Speed up docker command tear down

Save up to 10 seconds every time you have to close your docker container TL;DR just forward the `TERM` signal to your running process.

When you have a container running with a web server and you want to stop it, what do you do? I think it's fair to say that one just CTRL-C out of the process, right?

But now there are either two possible outcomes, either you have configured your docker setup correctly and the process quits in about 1-2 seconds which is the time needed for your main web server to shutdown, write all logs and what not and then the time for docker to clean up after the container stopped.

The other option is you sit there waiting for about 10 seconds for docker to get fed up of waiting for your process to shutdown and it sends a KILL signal to everything running in the container and then cleans up itself.

This post is here to help your docker instance not to die out of boredom in those 10 seconds, do you know how many calculations your computer can do in those 10 seconds?

The introduction is long but the fix is on the simpler side, to fix it you just need to make sure that the TERM signal docker sends to the container arrives at your main web server process.

Docker only sends the TERM signal to the process with id 1 (or pid 1, process id 1) on the container, which is the first command ran by the CMD (CMD ["this_command_here.sh"], generally at the end of Dockerfiles, or command, on a docker-compose.yml file).

Ok, but how do I forward a TERM signal to my web server process? Well, as any senior developer will tell you whenever you ask them about anything, it depends.

Let's assume you are programming an node/javascript application and your server starts by running npm start. Then you only need to call it using the following syntax:

CMD ["npm", "start"]

It's important to use the JSON syntax because otherwise, if you use the CMD npm start syntax, the pid 1 will not be npm start, it will be sh, because docker invokes the sh to interpret the string you passed to it, whilst when using the array-like syntax, docker runs the command directly, thus ensuring that the command you asked for is the pid number 1.

What if I need to run something before?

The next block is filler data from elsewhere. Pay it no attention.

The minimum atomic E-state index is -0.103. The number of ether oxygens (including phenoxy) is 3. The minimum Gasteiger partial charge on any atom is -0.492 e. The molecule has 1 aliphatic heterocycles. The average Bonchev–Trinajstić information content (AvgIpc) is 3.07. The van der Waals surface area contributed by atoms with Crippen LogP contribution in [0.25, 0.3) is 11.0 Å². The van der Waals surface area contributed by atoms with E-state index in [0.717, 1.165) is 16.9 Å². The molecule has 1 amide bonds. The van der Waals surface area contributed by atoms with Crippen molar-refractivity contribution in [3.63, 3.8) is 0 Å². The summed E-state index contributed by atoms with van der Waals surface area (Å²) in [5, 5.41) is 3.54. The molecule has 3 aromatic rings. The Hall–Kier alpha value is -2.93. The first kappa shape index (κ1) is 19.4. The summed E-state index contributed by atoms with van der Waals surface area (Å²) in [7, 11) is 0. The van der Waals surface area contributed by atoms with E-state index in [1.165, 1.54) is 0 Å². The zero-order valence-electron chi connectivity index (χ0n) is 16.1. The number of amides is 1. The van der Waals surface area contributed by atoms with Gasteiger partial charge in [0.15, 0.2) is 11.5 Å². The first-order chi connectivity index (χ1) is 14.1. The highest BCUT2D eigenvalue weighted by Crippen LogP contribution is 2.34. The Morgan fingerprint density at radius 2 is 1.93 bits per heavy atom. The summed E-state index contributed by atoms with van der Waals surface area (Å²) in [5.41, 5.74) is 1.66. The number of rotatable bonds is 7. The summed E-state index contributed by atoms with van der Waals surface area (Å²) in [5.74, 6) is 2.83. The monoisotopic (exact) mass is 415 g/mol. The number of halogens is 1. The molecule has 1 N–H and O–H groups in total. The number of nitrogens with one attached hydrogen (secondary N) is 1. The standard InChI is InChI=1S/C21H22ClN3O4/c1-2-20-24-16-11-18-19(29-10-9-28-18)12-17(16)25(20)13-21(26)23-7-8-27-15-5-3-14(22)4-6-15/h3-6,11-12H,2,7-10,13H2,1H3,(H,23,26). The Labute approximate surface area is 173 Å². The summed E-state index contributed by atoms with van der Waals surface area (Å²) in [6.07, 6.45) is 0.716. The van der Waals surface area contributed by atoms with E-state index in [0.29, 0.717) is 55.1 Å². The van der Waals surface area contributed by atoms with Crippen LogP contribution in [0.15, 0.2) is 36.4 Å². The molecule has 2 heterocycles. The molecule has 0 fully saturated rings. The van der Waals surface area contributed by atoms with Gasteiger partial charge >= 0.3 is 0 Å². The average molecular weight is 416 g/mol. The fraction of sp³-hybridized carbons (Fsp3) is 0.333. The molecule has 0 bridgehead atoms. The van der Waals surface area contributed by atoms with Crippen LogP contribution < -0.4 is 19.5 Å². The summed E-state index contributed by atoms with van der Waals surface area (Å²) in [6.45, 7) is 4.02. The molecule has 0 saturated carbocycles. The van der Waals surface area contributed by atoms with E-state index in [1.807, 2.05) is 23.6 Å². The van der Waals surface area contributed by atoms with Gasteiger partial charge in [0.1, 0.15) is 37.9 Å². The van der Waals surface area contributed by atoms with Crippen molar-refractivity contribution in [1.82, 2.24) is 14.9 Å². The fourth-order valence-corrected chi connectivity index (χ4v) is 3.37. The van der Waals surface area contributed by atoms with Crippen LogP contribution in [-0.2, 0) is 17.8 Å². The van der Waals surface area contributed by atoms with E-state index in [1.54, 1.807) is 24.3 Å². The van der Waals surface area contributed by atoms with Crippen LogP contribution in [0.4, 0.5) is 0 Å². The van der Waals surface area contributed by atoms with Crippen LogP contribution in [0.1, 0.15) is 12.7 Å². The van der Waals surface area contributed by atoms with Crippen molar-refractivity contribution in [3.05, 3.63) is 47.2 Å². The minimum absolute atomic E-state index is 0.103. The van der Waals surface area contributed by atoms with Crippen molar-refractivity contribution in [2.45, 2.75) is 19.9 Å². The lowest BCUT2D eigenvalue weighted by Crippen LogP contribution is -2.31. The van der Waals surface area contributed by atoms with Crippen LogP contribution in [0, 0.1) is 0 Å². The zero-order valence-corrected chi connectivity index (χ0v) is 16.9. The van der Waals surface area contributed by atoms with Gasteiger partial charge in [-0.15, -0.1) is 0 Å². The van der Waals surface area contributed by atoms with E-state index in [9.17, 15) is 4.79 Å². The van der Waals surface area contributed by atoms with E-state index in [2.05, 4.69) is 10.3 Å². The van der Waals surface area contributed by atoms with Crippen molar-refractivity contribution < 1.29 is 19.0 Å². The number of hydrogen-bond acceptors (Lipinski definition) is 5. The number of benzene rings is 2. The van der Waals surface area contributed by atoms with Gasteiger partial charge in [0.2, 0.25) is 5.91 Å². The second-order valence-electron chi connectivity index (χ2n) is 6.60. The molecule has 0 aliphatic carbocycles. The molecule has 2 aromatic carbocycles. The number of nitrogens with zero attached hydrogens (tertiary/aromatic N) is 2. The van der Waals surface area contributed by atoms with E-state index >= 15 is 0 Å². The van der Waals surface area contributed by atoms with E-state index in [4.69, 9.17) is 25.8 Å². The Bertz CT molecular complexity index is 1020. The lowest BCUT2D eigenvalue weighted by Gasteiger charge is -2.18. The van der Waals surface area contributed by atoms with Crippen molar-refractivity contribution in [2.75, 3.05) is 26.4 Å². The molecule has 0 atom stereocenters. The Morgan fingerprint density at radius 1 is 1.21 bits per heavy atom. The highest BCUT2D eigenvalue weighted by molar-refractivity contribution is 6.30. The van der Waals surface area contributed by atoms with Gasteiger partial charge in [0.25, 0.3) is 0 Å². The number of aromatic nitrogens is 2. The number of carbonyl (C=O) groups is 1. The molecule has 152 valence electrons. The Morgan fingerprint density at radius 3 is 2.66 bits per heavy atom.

Now, imagine you want, not only to run the npm start command, but also to run npm install before the npm start to provide a clean, easy-to-start way to run your app while developing.

There are presumably lot's of ways to do it, the way Quero Education, the company I work for, decided to do was to use a Makefile to run the multiple commands, only requiring the container to run make quero-boot-startup (quero-boot being the name of the project containing the docker-compose setup).

npm install
npm start

The problem of using make to do this, we later discovered, is that make don't forward the signals it receives, so when docker tells make to terminate itself, it does, but it leaves it's subprocesses still running preventing the container from stopping. The solution?

Forwarding TERM signal to all sub-processes

A custom script with the ability to forward the TERM signals received for all it's subprocesses.

set -e

run() {
echo "$*" # feedback of execution
"$@" & # async execution
pid=$! # save pid
echo "$pid" >>$PIDS_FILE # store pid
wait "$pid" # await pid

terminate() {
# forward TERM signal to all subprocesses whose pid reside on $PIDS_FILE
xargs -f $PIDS_FILE -I{} "kill -TERM '{}' 2> /dev/null"
trap terminate TERM

run npm install
run npm start

The magic relies on the run function that saves all the process ids from the commands invoked in the script in a file stored in the /tmp/ folder inside the container.

If a TERM signal is received by this script, the appropriately named trap command, traps the signal and calls the terminate functions which sends TERM to all PIDs in the temporary file and when it ends, it closes itself.

As it is a temporary file, it only exists in the current execution of the container, so no clean up is needed. Also, if a process whose id was saved in this file, has already started and died, the signal is ignored by the system.

You are only required to prepend all your commands with run (name of the function), and if the script receives a TERM it will forward it leading every subprocess to shutdown, so the container can die peacefully.